Between the Balance Sheets at the Biggest White-Collar Trial Since Bernie Madoff
The trial of Sam Bankman-Fried, the former billionaire wunderkind behind the now-defunct cryptocurrency exchange FTX, has revealed astonishing new details of what the government says was a secret criminal syndicate hiding in plain sight.
This case has the potential to affect future government policy ranging from criminal justice to technology and financial regulations.
Once valued at $32 billion, FTX collapsed in November 2022 amid allegations of fraud by its founder, Sam Bankman-Fried, an MIT-trained physicist who goes by the acronym “SBF.” Prosecutors allege SBF stole billions of dollars, charging him with wire fraud, money laundering and campaign finance violations.
He has pleaded not guilty.
The highlight of the trial so far has been the government’s star witness, Caroline Ellison, former CEO of FTX’s sister company, a hedge fund called Alameda Research. Ellison says SBF ordered her and other co-conspirators to illegally funnel customer funds into risky crypto bets, massive political donations and luxury real estate purchases.
Ellison is also SBF’s on-again, off-again girlfriend—now decidedly off for good. She described their romance as tumultuous and one-sided, made even more so by the professional power imbalance that existed between them. Unlike other executives, Ellison lacked equity and had to run all major decisions by SBF, making him her boss as well as her boyfriend. Yeah, pretty awkward.
Ellison lived with SBF and other FTX employees in a $40 million Bahamas penthouse rumored to be an amphetamine-fueled polyamory pad, straight out of The Wolf of Wall Street. But those curious about the salacious details of what happened on those beanbags have been left disappointed by the trial. At one point, the testimony got so technical and in the weeds that one juror fell asleep.
Everyone perked up last week when prosecutors played a secret recording of Ellison made during an all-hands meeting as both companies melted down. On the recording, she is asked who decided to start cooking the books, papering over Alameda’s losses with FTX customer money. In response, Ellison said, “Um, Sam, I guess,” and giggled. “FTX basically always allowed Alameda to, like, borrow user funds, as far as I know.”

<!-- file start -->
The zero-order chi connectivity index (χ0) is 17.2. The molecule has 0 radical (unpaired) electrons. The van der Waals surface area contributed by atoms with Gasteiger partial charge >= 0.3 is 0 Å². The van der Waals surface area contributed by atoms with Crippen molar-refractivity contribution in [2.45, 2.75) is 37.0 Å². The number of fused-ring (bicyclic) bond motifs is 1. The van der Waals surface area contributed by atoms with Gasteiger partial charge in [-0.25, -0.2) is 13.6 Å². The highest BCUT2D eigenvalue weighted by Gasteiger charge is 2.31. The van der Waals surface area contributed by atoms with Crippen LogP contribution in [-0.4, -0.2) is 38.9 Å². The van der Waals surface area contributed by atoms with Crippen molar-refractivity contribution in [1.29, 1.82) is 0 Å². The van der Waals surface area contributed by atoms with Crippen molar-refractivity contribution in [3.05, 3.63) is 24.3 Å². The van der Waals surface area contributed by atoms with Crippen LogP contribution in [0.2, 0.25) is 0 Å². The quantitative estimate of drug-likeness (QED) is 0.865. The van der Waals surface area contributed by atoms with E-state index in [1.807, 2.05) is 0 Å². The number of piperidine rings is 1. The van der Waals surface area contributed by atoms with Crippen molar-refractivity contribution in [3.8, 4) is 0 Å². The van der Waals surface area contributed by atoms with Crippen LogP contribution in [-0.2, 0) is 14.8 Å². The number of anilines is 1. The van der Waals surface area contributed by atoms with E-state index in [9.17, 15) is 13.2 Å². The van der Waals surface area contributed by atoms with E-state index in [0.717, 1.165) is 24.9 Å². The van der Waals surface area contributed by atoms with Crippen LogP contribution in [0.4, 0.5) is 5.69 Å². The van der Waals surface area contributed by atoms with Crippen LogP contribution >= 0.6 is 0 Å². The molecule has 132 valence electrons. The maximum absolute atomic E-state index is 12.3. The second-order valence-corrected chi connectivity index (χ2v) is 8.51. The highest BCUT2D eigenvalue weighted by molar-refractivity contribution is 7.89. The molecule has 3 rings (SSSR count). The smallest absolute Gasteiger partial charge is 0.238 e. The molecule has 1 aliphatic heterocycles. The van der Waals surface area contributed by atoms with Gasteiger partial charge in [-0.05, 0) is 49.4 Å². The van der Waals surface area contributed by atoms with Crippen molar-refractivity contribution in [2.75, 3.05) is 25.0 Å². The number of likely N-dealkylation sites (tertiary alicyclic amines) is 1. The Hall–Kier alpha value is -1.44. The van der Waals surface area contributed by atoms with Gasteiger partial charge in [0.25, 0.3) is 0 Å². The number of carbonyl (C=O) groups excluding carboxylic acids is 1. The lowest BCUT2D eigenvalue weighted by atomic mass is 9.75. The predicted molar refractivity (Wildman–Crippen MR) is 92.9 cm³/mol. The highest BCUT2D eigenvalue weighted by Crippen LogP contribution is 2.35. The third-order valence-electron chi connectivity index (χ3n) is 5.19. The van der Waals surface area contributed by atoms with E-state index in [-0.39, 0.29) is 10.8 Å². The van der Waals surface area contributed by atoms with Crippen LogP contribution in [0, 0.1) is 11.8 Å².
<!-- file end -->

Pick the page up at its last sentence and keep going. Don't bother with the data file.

And that is the prosecution’s case in a nutshell. They hope her testimony will convince the jury that SBF directed his subordinates to fake balance sheets, create backdoors in FTX’s code and even bribe Chinese officials with Thai sex workers. At one point during her testimony, Ellison fought back tears as she described the implosion of the FTX Group, saying she felt a sense of relief knowing she wouldn’t have to lie anymore.
Ellison herself has already pleaded guilty to seven counts of fraud and conspiracy that, because of the amounts of money involved, come with the potential of life in prison. But her cooperation means that she will likely serve little time, or perhaps none at all. It’s a stark reminder that white-collar criminals often receive plea deals unavailable to those convicted of regular old burglary.
There are other policy considerations at play as well. Congress is currently working on legislation to determine when digital assets should be treated as securities regulated by the U.S. Securities and Exchange Commission (SEC) or commodities under the purview of the Commodity Futures Trading Commission. Since FTX went bankrupt, federal regulators at the SEC have cracked down on certain crypto tokens, claiming they are unregistered securities. The SEC is also in the process of ruling on multiple bitcoin exchange-traded fund applications.
So far, the trial has contained some fascinating anecdotes, including a telling thought experiment Ellison posed to SBF: Picture a high-stakes coin flip—heads, the world is magically made two times better; tails, the world is utterly destroyed. He said he would flip the coin every single time.
This was SBF’s approach to risk management, both in his business and personal affairs. FTX’s new CEO, John Ray III (who also oversaw Enron’s bankruptcy proceedings) has said the exchange was SBF’s “personal fiefdom,” operating with a “complete absence of trustworthy financial information.” Auditors and investigators are still trying to follow the money trail, hoping to claw back at least a portion of customer funds.
No word yet on potential testimony from Ellison’s co-CEO at Alameda, Sam Trabucco, who disappeared into international waters on a yacht allegedly purchased using company funds and has not been seen since.
The trial is expected to wrap up in November.